Creatine. It's a popular supplement used by athletes to enhance performance and build muscle. And it soon may be the one thing that will slow the progression of Parkinson's disease.
"Some of the brain cells die in Parkinson's disease. And one of our hopes is that creatine or the other agents that will be studied over time will protect the brain cells somehow by perhaps protecting their energy," says Sparrow Hospital neurologist Dr. Glen Ackerman.
"Early on in the stages of Parkinson's disease we have pretty good drugs to manage the symptoms. But the problem is as the disease gets worse the symptoms become more and more unmanageable," says Dr. John Goudreau of the MSU Department of Neurology and Ophthalmology.
A nationwide study, which began this week, will test the effectiveness of c
reatine to slow the advancement of the disease. Michigan State is one of more than 50 sites to be part of the clinical trial.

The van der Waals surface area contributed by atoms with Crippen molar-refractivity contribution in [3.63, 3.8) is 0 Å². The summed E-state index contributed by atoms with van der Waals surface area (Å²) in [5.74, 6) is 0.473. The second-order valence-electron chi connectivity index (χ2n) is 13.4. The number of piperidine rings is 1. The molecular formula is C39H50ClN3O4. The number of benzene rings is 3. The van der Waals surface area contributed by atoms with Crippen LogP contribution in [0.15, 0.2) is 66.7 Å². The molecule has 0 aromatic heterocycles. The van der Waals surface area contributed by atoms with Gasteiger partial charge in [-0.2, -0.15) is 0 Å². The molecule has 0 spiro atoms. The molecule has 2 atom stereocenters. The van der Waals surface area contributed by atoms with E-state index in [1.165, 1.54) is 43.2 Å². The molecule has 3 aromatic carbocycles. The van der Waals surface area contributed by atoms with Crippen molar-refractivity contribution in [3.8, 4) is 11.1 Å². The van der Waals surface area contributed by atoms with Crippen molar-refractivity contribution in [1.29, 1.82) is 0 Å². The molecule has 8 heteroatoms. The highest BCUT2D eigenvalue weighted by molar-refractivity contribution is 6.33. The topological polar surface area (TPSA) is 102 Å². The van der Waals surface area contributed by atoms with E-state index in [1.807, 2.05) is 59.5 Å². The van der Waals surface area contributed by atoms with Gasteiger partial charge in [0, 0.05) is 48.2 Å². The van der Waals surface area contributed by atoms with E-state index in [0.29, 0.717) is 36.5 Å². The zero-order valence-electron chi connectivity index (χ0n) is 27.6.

Peter Hasbrook is living with Parkinson's. He says, "We all know that the disease continues to progress. And now that there's something that could perhaps slow the progression of that disease, it's exciting for those of us who had to look forward perhaps to being in a wheelchair or not being able to function."
During the study each participant will consume large amounts of creatine everyday for five years.
"I want to caution people that they shouldn't rush out to the health food store and buy small amounts of creatine and think it's going to directly do something for their Parkinson's disease," says Dr. Goudreau.
Instead doctors encourage those suffering from the illness to volunteer for the study.
"If we could slow a disorder early on, then it would keep people working longer, vacationing longer, and having a better quality of life," says Dr. Ackerman.
If you'd like more information or to see if you qualify for the study call 1-800-352-9424 or 517-353-8122 ext. 126.